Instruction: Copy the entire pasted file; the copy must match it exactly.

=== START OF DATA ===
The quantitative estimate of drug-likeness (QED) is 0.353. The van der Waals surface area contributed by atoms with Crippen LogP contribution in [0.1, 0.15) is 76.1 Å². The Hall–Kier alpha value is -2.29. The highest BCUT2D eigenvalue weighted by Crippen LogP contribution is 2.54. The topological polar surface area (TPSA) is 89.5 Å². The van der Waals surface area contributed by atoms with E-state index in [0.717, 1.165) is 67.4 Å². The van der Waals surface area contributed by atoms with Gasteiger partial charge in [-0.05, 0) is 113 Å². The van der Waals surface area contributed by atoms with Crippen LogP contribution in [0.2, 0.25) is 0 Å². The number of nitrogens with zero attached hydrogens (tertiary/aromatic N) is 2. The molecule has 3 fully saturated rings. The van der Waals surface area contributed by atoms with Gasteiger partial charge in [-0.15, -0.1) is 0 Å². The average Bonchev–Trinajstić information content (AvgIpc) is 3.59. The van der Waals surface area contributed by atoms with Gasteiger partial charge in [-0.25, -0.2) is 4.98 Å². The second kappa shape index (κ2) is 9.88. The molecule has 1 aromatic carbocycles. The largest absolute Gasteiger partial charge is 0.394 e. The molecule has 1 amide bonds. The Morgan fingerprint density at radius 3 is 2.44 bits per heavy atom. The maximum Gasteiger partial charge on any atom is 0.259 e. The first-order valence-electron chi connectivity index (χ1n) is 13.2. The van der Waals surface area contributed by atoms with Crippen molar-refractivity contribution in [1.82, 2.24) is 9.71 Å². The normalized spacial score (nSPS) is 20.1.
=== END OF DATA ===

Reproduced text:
The quantitative estimate of drug-likeness (QED) is 0.353. The van der Waals surface area contributed by atoms with Crippen LogP contribution in [0.1, 0.15) is 76.1 Å². The Hall–Kier alpha value is -2.29. The highest BCUT2D eigenvalue weighted by Crippen LogP contribution is 2.54. The topological polar surface area (TPSA) is 89.5 Å². The van der Waals surface area contributed by atoms with E-state index in [0.717, 1.165) is 67.4 Å². The van der Waals surface area contributed by atoms with Gasteiger partial charge in [-0.05, 0) is 113 Å². The van der Waals surface area contributed by atoms with Crippen LogP contribution in [0.2, 0.25) is 0 Å². The number of nitrogens with zero attached hydrogens (tertiary/aromatic N) is 2. The molecule has 3 fully saturated rings. The van der Waals surface area contributed by atoms with Gasteiger partial charge in [-0.15, -0.1) is 0 Å². The average Bonchev–Trinajstić information content (AvgIpc) is 3.59. The van der Waals surface area contributed by atoms with Gasteiger partial charge in [-0.25, -0.2) is 4.98 Å². The second kappa shape index (κ2) is 9.88. The molecule has 1 aromatic carbocycles. The largest absolute Gasteiger partial charge is 0.394 e. The molecule has 1 amide bonds. The Morgan fingerprint density at radius 3 is 2.44 bits per heavy atom. The maximum Gasteiger partial charge on any atom is 0.259 e. The first-order valence-electron chi connectivity index (χ1n) is 13.2. The van der Waals surface area contributed by atoms with Crippen molar-refractivity contribution in [1.82, 2.24) is 9.71 Å². The normalized spacial score (nSPS) is 20.1.